Science & Technology



What to watch for at the CES technology show

Mike Freeman, The San Diego Union-Tribune on

Published in Science & Technology News

Every year one or two breakout technologies capture the imagination of consumers. Eighteen months ago, it was Pokemon Go, the first augmented reality mobile app to really catch fire. A few years before that, it was 3-D printers.

Last year, it clearly was digital assistants -- Amazon Echo, Google Home and others -- that tapped cloud-connected artificial intelligence to respond to voice commands.

These smart speakers have set the stage for voice control to become a table-stakes feature in a host of gadgets. And that will probably be a key theme at this year's CES -- the consumer electronics extravaganza next week in Las Vegas.

"Last year, Amazon seemed to dominate in terms of intelligent assistants or intelligent speakers," said Gary Shapiro, head of the Consumer Technology Association trade group, which puts on the show. "It has been one of the breakaway products for the year. There is a fourth (sales) channel now. You talk to your speaker, and it buys stuff for you."

CES is a bit of a hodgepodge, but on a huge scale. There's a little bit of everything --smart beds, virtual reality headsets; 360-degree cameras, TV screens so sharp it's hard to look away, powerful gaming computers and a self-driving shuttle bus that taps computing power from IBM's Watson.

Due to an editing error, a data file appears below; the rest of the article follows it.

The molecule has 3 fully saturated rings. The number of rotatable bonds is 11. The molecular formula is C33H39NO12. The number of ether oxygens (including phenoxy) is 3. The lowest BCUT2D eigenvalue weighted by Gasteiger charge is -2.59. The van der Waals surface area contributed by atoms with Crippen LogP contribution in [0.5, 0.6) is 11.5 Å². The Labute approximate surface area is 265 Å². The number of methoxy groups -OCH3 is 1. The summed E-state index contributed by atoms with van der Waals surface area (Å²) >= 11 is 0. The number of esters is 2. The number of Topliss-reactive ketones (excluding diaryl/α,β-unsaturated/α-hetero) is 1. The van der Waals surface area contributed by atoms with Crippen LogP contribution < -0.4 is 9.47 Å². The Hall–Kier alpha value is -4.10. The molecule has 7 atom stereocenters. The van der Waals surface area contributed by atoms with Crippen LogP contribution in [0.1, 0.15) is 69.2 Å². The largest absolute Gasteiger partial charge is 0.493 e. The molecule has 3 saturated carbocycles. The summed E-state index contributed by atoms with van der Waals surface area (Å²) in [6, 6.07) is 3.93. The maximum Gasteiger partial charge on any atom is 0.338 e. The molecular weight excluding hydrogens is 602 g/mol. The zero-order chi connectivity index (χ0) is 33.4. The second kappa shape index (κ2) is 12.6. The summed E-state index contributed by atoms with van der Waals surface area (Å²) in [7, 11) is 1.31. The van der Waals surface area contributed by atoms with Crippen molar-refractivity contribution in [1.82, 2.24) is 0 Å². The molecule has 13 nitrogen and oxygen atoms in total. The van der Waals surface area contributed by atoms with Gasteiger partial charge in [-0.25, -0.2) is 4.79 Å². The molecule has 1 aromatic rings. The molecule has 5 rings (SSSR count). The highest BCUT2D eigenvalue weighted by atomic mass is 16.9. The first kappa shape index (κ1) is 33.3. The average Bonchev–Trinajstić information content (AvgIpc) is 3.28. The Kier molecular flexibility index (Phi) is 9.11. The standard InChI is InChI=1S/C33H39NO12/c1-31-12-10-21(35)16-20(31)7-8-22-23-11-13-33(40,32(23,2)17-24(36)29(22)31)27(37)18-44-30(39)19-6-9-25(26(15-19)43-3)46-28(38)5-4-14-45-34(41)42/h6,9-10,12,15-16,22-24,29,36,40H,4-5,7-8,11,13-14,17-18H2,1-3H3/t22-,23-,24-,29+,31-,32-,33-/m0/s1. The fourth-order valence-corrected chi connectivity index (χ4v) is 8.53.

CES attracts about 4,000 exhibitors. More than 184,000 product buyers, industry analysts and journalists attended last year. Attendees came from 150 countries. The show is not open to the general public.


New at CES this year is a section dedicated to Smart Cities technologies, with more than 40 exhibitors featured. In addition, a new Sports Zone highlights technologies for athletes, arenas and e-sports, with 18 exhibitors.

Here is a look at some trends expected this year:

–– 8K TVs: Not long ago, ultra-high definition 4K TVs were considered the biggest thing on a small screen. But this year, 4K could make way for an even sharper resolution -- 8K screens.

"I think we will probably see at CES the first concrete product announcements around 8K," said Paul Gagnon, a display technology analyst with IHS Markit. "They will be pricey. There won't be many of them. But I expect to see them."


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